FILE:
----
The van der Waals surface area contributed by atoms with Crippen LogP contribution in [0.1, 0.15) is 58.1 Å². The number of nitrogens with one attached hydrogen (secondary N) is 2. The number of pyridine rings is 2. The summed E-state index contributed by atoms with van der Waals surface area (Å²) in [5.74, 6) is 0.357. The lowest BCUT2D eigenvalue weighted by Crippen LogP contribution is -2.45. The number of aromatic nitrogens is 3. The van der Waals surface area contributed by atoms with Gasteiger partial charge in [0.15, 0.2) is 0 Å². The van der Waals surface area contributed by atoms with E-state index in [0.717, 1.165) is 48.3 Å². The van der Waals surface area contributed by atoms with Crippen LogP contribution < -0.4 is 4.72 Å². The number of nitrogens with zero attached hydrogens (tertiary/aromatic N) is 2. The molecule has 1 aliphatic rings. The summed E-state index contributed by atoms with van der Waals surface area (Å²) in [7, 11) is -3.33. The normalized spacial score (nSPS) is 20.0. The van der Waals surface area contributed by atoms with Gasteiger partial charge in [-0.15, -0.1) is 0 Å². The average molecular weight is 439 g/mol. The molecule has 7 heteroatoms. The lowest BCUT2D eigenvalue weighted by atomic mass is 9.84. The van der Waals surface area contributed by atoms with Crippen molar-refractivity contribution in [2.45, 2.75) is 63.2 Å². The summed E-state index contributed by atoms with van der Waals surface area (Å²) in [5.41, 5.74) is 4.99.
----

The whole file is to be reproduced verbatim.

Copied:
The van der Waals surface area contributed by atoms with Crippen LogP contribution in [0.1, 0.15) is 58.1 Å². The number of nitrogens with one attached hydrogen (secondary N) is 2. The number of pyridine rings is 2. The summed E-state index contributed by atoms with van der Waals surface area (Å²) in [5.74, 6) is 0.357. The lowest BCUT2D eigenvalue weighted by Crippen LogP contribution is -2.45. The number of aromatic nitrogens is 3. The van der Waals surface area contributed by atoms with Gasteiger partial charge in [0.15, 0.2) is 0 Å². The van der Waals surface area contributed by atoms with E-state index in [0.717, 1.165) is 48.3 Å². The van der Waals surface area contributed by atoms with Crippen LogP contribution < -0.4 is 4.72 Å². The number of nitrogens with zero attached hydrogens (tertiary/aromatic N) is 2. The molecule has 1 aliphatic rings. The summed E-state index contributed by atoms with van der Waals surface area (Å²) in [7, 11) is -3.33. The normalized spacial score (nSPS) is 20.0. The van der Waals surface area contributed by atoms with Gasteiger partial charge in [-0.15, -0.1) is 0 Å². The average molecular weight is 439 g/mol. The molecule has 7 heteroatoms. The lowest BCUT2D eigenvalue weighted by atomic mass is 9.84. The van der Waals surface area contributed by atoms with Crippen molar-refractivity contribution in [2.45, 2.75) is 63.2 Å². The summed E-state index contributed by atoms with van der Waals surface area (Å²) in [5.41, 5.74) is 4.99.